Missouri governor candidate dead in apparent suicide

Tom Schweich (Image from wikipedia.org)
Missouri auditor and gubernatorial candidate Tom Schweich has been found dead in an apparent suicide, according to local media reports.

Schweich, considered a leading Republican contender for the party’s 2016 nomination for state governor, died Thursday after being transported to a hospital in the wake of a “medical situation” at his home. Police told the St. Louis Post-Dispatch that he died from a single gunshot wound and that they are inclined to believe Schweich committed suicide.

"What we know at this point suggests an apparent suicide," Clayton Police Chief Kevin Murphy said on Thursday. However, he added that an autopsy and investigation still need to be conducted.

Schweich spokesman Spence Jackson released a statement regarding the auditor’s death, though he did not comment on reports of a suicide.

"It is with great sadness that I confirm the passing of Missouri State Auditor Tom Schweich today. Please keep in mind his wife Kathy and two children,” he said.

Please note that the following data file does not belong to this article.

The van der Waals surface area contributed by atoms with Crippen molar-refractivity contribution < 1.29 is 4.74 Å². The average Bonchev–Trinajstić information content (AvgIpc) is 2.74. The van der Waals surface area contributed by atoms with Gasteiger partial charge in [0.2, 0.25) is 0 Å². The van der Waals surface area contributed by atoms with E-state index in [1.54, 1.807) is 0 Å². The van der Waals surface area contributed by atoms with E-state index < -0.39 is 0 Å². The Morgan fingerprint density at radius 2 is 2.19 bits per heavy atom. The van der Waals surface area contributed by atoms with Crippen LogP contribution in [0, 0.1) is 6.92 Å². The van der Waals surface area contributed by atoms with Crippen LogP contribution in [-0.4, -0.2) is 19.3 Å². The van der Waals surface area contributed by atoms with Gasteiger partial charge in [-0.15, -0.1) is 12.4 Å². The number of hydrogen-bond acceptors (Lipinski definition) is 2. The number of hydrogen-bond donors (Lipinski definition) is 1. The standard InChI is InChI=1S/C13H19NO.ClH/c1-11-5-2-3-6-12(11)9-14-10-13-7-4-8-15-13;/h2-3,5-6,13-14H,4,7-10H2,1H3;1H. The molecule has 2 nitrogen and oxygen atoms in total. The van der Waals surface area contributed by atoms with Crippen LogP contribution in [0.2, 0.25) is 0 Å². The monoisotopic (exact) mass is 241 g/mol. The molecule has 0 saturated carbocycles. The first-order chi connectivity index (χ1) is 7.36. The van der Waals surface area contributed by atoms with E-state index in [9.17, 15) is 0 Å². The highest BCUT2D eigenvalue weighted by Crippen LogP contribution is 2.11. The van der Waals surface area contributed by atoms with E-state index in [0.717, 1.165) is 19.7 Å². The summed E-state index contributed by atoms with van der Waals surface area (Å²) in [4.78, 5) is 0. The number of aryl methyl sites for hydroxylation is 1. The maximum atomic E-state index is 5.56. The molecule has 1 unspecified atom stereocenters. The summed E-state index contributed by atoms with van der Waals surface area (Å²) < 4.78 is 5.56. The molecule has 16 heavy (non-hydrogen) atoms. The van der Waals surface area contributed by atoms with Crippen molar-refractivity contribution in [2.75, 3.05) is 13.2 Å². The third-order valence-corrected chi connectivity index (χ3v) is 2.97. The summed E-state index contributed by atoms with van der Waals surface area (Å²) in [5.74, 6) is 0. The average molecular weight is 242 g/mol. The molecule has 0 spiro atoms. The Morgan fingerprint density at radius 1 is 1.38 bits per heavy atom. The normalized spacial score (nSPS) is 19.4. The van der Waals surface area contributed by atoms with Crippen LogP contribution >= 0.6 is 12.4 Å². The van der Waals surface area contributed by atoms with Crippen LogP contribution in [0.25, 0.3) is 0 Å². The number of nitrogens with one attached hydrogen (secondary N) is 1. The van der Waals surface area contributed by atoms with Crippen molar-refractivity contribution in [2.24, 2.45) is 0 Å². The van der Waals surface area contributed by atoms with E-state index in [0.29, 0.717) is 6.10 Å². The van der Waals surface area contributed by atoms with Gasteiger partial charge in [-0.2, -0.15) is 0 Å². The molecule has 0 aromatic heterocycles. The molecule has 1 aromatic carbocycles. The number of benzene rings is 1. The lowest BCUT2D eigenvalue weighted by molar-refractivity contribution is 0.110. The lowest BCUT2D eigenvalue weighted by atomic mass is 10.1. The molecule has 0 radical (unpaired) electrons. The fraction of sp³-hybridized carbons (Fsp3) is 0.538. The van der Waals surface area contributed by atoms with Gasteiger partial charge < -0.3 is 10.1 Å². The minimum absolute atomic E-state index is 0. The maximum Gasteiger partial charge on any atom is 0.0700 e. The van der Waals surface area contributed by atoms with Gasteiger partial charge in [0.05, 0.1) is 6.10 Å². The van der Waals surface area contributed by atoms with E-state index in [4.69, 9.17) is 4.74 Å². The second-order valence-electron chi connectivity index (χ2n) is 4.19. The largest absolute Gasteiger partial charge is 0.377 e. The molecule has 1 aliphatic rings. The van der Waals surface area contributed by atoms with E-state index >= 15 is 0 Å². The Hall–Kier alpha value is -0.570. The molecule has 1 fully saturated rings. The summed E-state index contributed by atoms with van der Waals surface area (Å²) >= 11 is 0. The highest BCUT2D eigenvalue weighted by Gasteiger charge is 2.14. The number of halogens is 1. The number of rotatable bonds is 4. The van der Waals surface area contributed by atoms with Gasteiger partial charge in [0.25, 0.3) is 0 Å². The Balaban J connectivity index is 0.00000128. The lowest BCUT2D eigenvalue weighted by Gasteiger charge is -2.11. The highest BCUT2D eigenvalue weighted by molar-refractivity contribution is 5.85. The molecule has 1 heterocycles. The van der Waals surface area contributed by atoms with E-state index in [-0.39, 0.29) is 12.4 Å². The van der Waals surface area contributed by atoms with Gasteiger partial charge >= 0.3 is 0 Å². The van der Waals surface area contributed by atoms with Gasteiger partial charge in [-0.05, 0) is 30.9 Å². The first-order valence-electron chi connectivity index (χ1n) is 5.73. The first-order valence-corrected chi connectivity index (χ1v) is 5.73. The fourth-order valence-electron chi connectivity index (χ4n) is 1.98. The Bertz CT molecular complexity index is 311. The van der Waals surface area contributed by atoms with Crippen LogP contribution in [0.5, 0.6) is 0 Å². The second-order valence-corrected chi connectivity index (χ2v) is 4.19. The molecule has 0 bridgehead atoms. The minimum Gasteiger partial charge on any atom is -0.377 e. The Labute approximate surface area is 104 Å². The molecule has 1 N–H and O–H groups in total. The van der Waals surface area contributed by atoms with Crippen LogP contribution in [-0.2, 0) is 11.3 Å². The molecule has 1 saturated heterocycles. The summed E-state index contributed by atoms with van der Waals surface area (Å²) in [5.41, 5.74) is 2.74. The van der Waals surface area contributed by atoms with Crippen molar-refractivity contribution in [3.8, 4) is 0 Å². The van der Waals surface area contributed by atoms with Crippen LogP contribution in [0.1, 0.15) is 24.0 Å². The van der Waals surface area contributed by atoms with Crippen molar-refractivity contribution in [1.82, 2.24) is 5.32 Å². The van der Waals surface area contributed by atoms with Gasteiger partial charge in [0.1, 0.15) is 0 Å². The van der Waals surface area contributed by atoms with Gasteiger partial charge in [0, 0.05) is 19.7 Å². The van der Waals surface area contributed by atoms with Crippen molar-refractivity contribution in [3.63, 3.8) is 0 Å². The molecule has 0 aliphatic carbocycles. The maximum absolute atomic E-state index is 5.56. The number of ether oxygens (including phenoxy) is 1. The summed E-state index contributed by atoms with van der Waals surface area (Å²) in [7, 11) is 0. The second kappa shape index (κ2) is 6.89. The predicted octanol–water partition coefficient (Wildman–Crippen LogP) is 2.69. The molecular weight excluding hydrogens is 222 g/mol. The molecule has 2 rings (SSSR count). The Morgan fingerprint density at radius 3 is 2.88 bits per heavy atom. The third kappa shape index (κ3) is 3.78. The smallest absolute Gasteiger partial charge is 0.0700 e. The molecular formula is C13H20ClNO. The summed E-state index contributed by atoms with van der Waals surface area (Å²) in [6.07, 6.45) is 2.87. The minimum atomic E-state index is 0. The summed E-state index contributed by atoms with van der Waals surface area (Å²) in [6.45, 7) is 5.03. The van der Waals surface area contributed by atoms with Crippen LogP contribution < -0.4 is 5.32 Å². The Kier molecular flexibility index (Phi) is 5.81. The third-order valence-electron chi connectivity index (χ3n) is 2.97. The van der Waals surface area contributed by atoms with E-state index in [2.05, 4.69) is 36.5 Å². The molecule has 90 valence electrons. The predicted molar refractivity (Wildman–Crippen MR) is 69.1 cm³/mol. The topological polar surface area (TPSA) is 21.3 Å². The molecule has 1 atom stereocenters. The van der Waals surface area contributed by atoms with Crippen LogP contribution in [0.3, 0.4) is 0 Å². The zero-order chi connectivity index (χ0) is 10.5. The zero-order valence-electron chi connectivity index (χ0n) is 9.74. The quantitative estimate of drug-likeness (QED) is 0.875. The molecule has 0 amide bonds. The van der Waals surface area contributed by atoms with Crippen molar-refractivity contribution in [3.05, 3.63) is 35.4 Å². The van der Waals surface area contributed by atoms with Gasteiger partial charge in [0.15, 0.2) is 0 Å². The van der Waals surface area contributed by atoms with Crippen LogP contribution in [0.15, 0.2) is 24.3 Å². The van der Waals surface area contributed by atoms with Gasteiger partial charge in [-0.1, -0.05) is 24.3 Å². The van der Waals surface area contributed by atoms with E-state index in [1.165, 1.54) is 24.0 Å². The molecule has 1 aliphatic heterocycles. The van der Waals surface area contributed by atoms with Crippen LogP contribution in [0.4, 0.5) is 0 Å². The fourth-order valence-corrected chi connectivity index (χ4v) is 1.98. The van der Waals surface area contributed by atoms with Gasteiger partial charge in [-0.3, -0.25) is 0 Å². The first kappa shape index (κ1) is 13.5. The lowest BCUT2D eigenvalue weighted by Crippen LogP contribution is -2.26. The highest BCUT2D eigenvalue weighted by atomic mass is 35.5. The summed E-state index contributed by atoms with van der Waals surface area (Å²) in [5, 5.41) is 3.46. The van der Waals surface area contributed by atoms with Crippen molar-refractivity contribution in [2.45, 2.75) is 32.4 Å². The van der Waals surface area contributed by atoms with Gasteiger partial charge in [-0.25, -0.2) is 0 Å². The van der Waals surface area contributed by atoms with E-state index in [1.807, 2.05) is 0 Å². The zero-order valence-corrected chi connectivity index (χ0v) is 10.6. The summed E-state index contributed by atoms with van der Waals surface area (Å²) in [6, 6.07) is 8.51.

According to the Associated Press, Schweich had served as Missouri’s auditor since 2011. He was re-elected in November 2014 and recently announced he would run for governor in 2016.

Just seven minutes before a 911 call was made from his home, Schweich had left a message with the Post-Dispatch requesting an interview. The interview was set to focus on what Schweich believed were attempts by the state’s Republican Party chairman, John Hancock, to spread misinformation about his Jewish heritage.

Schweich was an Episcopalian, though he did have a Jewish grandfather and said he was proud of his heritage. He was reportedly set to claim that Hancock was telling potential donors that he was Jewish in an effort undermine his campaign effort. Hancock denies the allegation.

The current governor, Democrat Jay Nixon, released the following statement after news of Schweich’s death broke:

"I join all Missourians in mourning the passing of State Auditor Tom Schweich, a brilliant, devoted and accomplished public servant who dedicated his career to making Missouri and the world a better place," he said.

"From his courageous work to combat the illegal drug trade abroad in Afghanistan to his tireless efforts to protect the interests of taxpayers here in Missouri, Tom Schweich's exceptional intellect and unwavering dedication to public service left a legacy that will endure for many years to come. The First Lady and I send our most heartfelt condolences to Tom's wife Kathy and two children, Emilie and Thomas, Jr."

Meanwhile, Missouri Lt. Gov. Peter Kinder (R) said Schweich “had a long and unblemished record as a great public servant.”